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Program helps students graduate from high school by focusing on college

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PARK CITY — Jose Vieyra knows he needs education to succeed in life. But as the first in his family to graduate high school and consider college, he wasn't sure how to apply, much less pay for it.

"I wouldn't even know where to start or what to do," said Vieyra.

He and about 50 other students at Park City High School take part in the Destination Graduation program. Volunteer community mentors help students like Vierya apply for college, explore career options and keep them on track in high school.

"My mentor, John Pollard, has really helped me. My teachers have pushed me and really have been there for everything," Vierya added. As a result, he's on track this fall to attend Utah State University or Oregon State University.

Success stories like this have made the program a candidate for helping Utah realize the goal of 90 percent high school graduation rates.

Last year, Destination Graduation leaders tracked 50 students in the program.

Of the 50, 100 percent graduated from high school (or were on track to), 100 percent went on to college and 100 percent received some kind of college scholarship.


This program helped me realize college was a reality.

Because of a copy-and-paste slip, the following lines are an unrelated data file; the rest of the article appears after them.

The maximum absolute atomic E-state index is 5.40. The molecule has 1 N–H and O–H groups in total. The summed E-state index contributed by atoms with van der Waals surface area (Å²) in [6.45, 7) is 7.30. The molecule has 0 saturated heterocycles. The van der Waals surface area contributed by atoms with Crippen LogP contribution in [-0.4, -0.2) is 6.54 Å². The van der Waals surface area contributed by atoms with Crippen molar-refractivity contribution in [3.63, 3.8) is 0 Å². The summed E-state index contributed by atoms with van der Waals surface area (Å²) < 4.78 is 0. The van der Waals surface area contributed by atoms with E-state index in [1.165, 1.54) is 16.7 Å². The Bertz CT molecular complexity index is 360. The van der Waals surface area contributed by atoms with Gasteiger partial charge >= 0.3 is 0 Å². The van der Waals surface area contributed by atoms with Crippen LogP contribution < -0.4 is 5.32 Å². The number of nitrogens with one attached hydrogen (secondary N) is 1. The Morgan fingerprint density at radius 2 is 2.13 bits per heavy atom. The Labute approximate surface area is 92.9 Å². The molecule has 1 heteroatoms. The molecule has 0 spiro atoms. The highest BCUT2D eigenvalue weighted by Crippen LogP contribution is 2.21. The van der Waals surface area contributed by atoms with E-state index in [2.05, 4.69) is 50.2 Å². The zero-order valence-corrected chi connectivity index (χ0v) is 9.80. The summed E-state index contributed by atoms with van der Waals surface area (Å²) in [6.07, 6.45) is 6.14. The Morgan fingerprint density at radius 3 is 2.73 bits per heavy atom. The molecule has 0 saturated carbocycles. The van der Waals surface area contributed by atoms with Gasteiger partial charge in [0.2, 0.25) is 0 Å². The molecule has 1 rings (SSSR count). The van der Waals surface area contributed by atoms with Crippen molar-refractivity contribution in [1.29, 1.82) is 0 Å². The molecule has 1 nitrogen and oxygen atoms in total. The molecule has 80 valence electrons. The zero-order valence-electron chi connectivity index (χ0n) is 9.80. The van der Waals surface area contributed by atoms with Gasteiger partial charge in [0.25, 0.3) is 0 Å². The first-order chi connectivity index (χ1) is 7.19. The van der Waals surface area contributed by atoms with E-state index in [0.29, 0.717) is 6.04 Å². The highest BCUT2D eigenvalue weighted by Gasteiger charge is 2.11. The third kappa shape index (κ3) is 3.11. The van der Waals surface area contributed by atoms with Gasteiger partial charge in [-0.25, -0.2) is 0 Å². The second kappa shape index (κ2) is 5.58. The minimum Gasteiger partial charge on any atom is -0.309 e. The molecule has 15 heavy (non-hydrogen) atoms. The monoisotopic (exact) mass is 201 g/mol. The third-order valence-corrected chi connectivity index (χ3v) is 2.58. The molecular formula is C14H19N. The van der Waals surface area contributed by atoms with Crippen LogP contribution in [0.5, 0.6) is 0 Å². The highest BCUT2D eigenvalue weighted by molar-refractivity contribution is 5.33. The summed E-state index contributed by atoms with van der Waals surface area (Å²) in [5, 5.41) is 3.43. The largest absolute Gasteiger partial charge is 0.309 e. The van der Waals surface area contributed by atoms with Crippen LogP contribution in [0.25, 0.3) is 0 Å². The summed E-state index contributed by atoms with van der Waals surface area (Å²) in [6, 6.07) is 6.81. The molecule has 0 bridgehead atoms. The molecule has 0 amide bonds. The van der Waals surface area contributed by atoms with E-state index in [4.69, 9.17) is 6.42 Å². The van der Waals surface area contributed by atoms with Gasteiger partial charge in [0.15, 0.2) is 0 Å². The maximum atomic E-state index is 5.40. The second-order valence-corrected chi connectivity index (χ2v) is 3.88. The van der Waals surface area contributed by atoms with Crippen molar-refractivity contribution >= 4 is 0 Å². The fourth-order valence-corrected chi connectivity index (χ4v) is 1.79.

–Rebecca Gonzalez, high school graduate


"We realized that after graduation, kids were really having a difficult time navigating the higher-educational institution," said Anna Martinez Williams, an ESL teacher at Park City High. "We need to provide them greater support after graduation."

So organizers not only recruited mentors, but community support for scholarship money.

"We're giving them not only the tools, but the money to go to school," said Tommy Tanzer, a volunteer and donor in the program.

Program leaders also found another element to help students graduate and continue their education. Mentor Lucio Oliva found that once they provide a vision for students, they have to bring along the parents.

"Sometimes there are many obstacles like family, maybe they don't want them to go to college, they don't have the means, they are afraid," she said.

Help on all these fronts helped Rebecca Gonzalez graduate from Park City High and go on to attend the University of Utah.

"This program helped me realize college was a reality," she said.

Now she's in her first semester focused on classes, exploring campus and learning about parking. She's also now working with Destination Graduation to help other students who were like her.

"I just let them know college is difficult, but once you have your first step in, it's really hard to go back," she said.

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Nadine Wimmer

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